Category Archives: Wine Tips

When to use a decanter

Poor decanters. Most of them sit on a lonely shelf, looking pretty, gathering dust, its owners occasionally looking at the empty container wondering, when am I supposed to use that thing, anyway? The answer? Often! You don’t need a 30-year-old wine full of sediment to use and enjoy a decanter. Even if you are drinking something as simple and youthful as Two Buck Chuck, a decanter sure does make it look nicer on the tadecanterble!

There are two main purposes of a decanter:

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    1. 1. To remove sediment from a wine
    2. 2. To aerate a wine

For the first, as a wine ages, it can throw a sediment, which collects at the bottom of the bottle. The decanter allows one to remove the wine from its sediment by slowly pouring the liquid into the decanter, keeping the sediment in the bottle.

How is this done? First, a day before you plan to drink an older bottle, gently stand it upright (it should be lying on its side in the cellar) and let it stand for a day. This way the sediment will slowly fall to the bottom of the bottle. Then, open the bottle and carefully and slowly pour the wine into the decanter. Towards the end, you will want to carefully watch and stop pouring once you get to the sediment. In formal restaurants, sommeliers use a candle under the bottle to help see the sediment. For your purposes, I’m sure any good lighting will do. Some older wines should be drunk right away while others benefit with some more cellar time.

You will most likely have many more opportunities to utilize a decanter for the second purpose – aerating a young wine. We are often eager to drink a wine right away, even when it is very young. To help it loosen up a bit, you need to let the wine breathe. Opening the wine does not qualify – that one inch diameter of wine that sees air thorough the bottle neck doesn’t do much ! Pouring the wine into a decanter allows much more of the wine’s surface area to see air, opening up a young, tight wine. The air helps the aromas and flavors open up, allowing you to enjoy more of the wine. This is the way to enjoy a young Bordeaux or California Cabernet – or any big wine for that matter.

So take the decanter off the shelf, and use it. It will enhance your wine drinking experience and always look pretty on the table.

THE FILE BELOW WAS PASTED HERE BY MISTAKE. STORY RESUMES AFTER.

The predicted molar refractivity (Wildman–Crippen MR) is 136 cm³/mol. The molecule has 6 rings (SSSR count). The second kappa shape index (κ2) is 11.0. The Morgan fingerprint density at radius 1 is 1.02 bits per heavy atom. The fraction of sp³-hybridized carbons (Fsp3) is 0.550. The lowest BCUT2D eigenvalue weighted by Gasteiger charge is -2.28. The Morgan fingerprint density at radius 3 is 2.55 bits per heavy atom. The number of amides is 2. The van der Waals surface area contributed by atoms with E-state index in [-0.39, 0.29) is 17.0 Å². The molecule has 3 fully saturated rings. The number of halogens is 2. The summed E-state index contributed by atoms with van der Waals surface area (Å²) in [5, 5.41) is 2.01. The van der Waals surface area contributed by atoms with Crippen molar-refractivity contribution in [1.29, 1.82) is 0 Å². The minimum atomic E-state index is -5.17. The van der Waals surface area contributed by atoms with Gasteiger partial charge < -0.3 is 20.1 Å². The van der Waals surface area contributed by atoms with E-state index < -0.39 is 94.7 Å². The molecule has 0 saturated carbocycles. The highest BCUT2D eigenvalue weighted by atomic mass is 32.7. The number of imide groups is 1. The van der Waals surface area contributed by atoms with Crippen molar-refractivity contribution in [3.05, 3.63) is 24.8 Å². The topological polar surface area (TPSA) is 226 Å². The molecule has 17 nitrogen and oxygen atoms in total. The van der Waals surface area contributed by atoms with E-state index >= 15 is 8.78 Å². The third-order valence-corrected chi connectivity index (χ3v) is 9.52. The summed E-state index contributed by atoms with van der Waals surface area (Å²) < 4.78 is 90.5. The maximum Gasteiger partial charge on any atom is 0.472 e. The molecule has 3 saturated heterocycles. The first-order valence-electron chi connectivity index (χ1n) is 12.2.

Also, remember that a beautiful decanter makes a great gift for the wine lover – either to use, or just look pretty on the shelf.

Best way to quickly chill a bottle of wine


In the heat of summer (extreme heat if you’re in the NW), we often find ourselves wanting a cold glass of wine, but realizing we lacked the foresight to have put one in the fridge earlier that day. In which case we need some fast measures to chill that bottle. Here are some of my favorite ways to do that.

Ice bucket & water – The most effective method is to fill a bucket with ice and some water and submerge your bottle in it for 10 – 20 minutes. Ice won’t cut it – you must add water to make it work and work faster.

Frozen bottle – You may be lacking ice or bucket or both. For these cases, keep an empty wine bottle in the freezer and pour the new wine into that (or at least enough for a couple of glasses). It won’t be ice cold, but it will cool down in about 10 minutes.

Ice Jacket – Invest in an ice jacket or two. Keep them in the freezer and when your need to chill that bottle down, slip it on the bottle AND put the bottle in the freezer (with jacket on) for about 10 minutes.

Ice cubes – It may seem wrong, but remember that wine is mostly water, so if you’re not digging deep into the cellar, throw an ice cube or two into that glass to cool it down. Think of it this way – If it’s not a wine you can put an ice cube in, it’s worth the wait to cool down… 

Storing Wine Properly

bubble bottlesI just heard a story from someone who had to dump a bottle 1988 vintage Champagne because it had been stored in a regular fridge for almost two years. While that may seem like a harmless thing to do – you are supposed to keep wine cool while you store it after all – one very important component is missing – humidity! To keep food fresh, you need a dry environment. To keep wine fresh, you need a humid one. Humidity prevents the cork from drying. This is why you buy a wine fridge for your wine and a regular fridge for the food.

For the average consumer, most wines purchased will be drunk within a month, often within 24 hours. In this short amount of storage time you should not worry too much about where you put that bottle. But do if it’s going to be sitting somewhere for more than a day, keep these storage tips in mind.

– Don’t keep it over the oven or stove, in a hot car, in direct sunlight or anywhere else where it could be “cooked.” 
– Don’t keep wine in the fridge for over a week or two because of that humidity factor.
– Store wines on their side to keep the cork wet. Screw cap wines can be stored upright or on their side, but be careful that you don’t dent the cap – that could break the seal and let in air.

If you are planning to store wine longer than a month or two, you may need a more controlled storage environment. The same tips above apply, but you may try to make sure the wine hangs out in an area with regulated temperature – it’s not necessarily the temperature that can ruin a wine, but the swings in temperature, so even if it’s not perfect storage temps, staying constant is important. A dark closet in a basement would be good –no sunlight or drastic temperature changes and possibly a bit of humidity to help as well!

For super age-worth wines – invest in a fridge. There are small ones out there that will do the trick and not break the bank.

Share some of your storage tips, mishaps or questions with us!